Alcovy High School in Newton County, Ga., is in the middle of a controversy over separation of church and state, but this time it’s not inclusion of religion that’s at the root of the problem, but the exclusion.
Students at Alcovy High have been studying Arthur Miller’s play “The Crucible,” which uses the Salem Witch Trials to comment on the communist hearings of the McCarthy era.
As part of a project, some of the students produced a “Crucible” poster that features the phrase “God is dead,” which is a line from the play (as well as a famous line from Friedrich Nietzsche).
The mother of one student has complained about the poster being displayed in a classroom, but so far school officials have said that the poster will stay up.
Crystal Mitchell told WAGA-TV, “It made my daughter very uncomfortable. If my child can’t pray in school and they’ve taken religion out of school, for this to be plastered on the walls of school, is a huge concern for me.”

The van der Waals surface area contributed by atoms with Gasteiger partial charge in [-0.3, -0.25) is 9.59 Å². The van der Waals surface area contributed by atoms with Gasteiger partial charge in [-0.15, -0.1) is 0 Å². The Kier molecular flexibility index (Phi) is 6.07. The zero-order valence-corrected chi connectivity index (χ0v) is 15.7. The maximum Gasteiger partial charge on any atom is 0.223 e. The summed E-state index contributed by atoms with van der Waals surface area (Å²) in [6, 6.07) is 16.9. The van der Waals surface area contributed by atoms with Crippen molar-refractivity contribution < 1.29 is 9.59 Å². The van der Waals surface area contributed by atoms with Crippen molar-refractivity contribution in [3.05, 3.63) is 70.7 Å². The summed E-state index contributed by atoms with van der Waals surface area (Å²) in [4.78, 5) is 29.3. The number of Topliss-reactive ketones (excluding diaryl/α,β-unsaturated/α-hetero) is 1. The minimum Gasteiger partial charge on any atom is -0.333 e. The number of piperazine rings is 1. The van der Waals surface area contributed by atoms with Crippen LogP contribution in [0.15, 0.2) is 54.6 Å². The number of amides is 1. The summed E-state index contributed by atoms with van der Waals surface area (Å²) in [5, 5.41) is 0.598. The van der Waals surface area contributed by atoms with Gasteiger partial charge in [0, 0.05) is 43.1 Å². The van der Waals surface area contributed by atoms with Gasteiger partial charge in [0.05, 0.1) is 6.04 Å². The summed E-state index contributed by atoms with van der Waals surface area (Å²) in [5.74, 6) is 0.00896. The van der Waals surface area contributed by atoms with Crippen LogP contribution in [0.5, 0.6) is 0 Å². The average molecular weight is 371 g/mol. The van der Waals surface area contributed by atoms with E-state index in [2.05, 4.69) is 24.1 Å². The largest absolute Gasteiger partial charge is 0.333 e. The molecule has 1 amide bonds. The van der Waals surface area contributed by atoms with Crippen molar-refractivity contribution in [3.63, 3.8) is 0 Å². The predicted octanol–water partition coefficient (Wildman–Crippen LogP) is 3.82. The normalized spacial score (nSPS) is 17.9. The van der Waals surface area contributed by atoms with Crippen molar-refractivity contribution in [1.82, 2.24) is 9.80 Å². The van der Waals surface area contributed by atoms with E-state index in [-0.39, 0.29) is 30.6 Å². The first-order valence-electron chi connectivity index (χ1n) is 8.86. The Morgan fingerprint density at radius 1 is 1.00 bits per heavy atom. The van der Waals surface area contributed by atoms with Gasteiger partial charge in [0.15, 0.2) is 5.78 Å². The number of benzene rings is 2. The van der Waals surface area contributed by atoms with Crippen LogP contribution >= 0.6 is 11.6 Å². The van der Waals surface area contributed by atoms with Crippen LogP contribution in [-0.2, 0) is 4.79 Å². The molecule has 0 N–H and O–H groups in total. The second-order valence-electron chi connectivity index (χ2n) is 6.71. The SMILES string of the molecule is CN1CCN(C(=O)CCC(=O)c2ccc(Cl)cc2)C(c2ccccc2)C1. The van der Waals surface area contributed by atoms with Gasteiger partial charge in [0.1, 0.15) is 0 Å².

Mitchell has also started a Facebook page, “God is Alive in Newton.”
School officials have said that the poster is appropriate because it represents events in the play and is thus fair game for discussion. “Thousands of students read this book every year,” said the school district spokeswoman Sherri Davis-Viniard. “If it’s not appropriate on the classroom wall, where is it appropriate?”
School officials did agree to meet with freshmen and sophomores to discuss the context of the poster.
Personally, I’m torn on this one. On the one hand, it’s more of the usual anti-God propaganda kids are given in schools, and fairness would suggest that if it’s OK to say “God is dead” on a school poster, it should also be fine to post the Ten Commandments.
On the other hand, falling into epileptic fits whenever something “offends” their sensibilities is what atheists like to do, and my instinct is that we should be better people than that. I’m also hesitant to advocate dumbing down the education process further — “The Crucible” wouldn’t be my first choice for a literature class, but it’s not entirely without value.
What do you think? Leave a comment.